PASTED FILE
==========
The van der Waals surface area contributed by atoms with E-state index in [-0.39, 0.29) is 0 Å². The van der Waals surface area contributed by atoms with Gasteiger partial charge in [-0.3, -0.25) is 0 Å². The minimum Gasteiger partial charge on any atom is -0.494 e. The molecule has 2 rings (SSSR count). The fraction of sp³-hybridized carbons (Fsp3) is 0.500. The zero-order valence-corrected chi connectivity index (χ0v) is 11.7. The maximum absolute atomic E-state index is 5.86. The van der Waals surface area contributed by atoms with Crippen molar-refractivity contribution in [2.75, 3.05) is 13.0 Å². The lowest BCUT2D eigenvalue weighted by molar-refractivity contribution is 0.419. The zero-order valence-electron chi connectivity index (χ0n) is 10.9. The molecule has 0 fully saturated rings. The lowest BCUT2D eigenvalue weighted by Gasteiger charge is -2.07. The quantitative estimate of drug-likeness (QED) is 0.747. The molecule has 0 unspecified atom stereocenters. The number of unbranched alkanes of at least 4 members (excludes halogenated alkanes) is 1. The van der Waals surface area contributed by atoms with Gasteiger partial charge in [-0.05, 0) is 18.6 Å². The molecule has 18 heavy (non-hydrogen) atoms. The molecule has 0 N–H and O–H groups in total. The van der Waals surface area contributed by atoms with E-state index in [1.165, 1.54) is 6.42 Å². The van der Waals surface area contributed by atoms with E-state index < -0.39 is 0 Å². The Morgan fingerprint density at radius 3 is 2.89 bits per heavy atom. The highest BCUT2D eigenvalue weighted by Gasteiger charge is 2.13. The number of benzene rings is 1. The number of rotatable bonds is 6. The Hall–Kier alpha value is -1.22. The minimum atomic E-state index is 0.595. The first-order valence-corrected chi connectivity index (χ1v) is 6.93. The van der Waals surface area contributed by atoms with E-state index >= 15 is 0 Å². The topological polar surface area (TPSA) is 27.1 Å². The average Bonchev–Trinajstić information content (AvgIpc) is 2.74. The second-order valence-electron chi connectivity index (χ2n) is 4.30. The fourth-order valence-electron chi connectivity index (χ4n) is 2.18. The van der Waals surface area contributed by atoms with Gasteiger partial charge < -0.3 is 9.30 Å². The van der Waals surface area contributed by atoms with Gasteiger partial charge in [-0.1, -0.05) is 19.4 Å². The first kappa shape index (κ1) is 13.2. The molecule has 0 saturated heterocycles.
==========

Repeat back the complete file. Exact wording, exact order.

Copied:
The van der Waals surface area contributed by atoms with E-state index in [-0.39, 0.29) is 0 Å². The van der Waals surface area contributed by atoms with Gasteiger partial charge in [-0.3, -0.25) is 0 Å². The minimum Gasteiger partial charge on any atom is -0.494 e. The molecule has 2 rings (SSSR count). The fraction of sp³-hybridized carbons (Fsp3) is 0.500. The zero-order valence-corrected chi connectivity index (χ0v) is 11.7. The maximum absolute atomic E-state index is 5.86. The van der Waals surface area contributed by atoms with Crippen molar-refractivity contribution in [2.75, 3.05) is 13.0 Å². The lowest BCUT2D eigenvalue weighted by molar-refractivity contribution is 0.419. The zero-order valence-electron chi connectivity index (χ0n) is 10.9. The molecule has 0 fully saturated rings. The lowest BCUT2D eigenvalue weighted by Gasteiger charge is -2.07. The quantitative estimate of drug-likeness (QED) is 0.747. The molecule has 0 unspecified atom stereocenters. The number of unbranched alkanes of at least 4 members (excludes halogenated alkanes) is 1. The van der Waals surface area contributed by atoms with Gasteiger partial charge in [-0.05, 0) is 18.6 Å². The molecule has 18 heavy (non-hydrogen) atoms. The molecule has 0 N–H and O–H groups in total. The van der Waals surface area contributed by atoms with E-state index in [1.165, 1.54) is 6.42 Å². The van der Waals surface area contributed by atoms with E-state index < -0.39 is 0 Å². The Morgan fingerprint density at radius 3 is 2.89 bits per heavy atom. The highest BCUT2D eigenvalue weighted by Gasteiger charge is 2.13. The number of benzene rings is 1. The number of rotatable bonds is 6. The Hall–Kier alpha value is -1.22. The minimum atomic E-state index is 0.595. The first-order valence-corrected chi connectivity index (χ1v) is 6.93. The van der Waals surface area contributed by atoms with E-state index >= 15 is 0 Å². The topological polar surface area (TPSA) is 27.1 Å². The average Bonchev–Trinajstić information content (AvgIpc) is 2.74. The second-order valence-electron chi connectivity index (χ2n) is 4.30. The fourth-order valence-electron chi connectivity index (χ4n) is 2.18. The van der Waals surface area contributed by atoms with Gasteiger partial charge < -0.3 is 9.30 Å². The van der Waals surface area contributed by atoms with Gasteiger partial charge in [-0.1, -0.05) is 19.4 Å². The first kappa shape index (κ1) is 13.2. The molecule has 0 saturated heterocycles.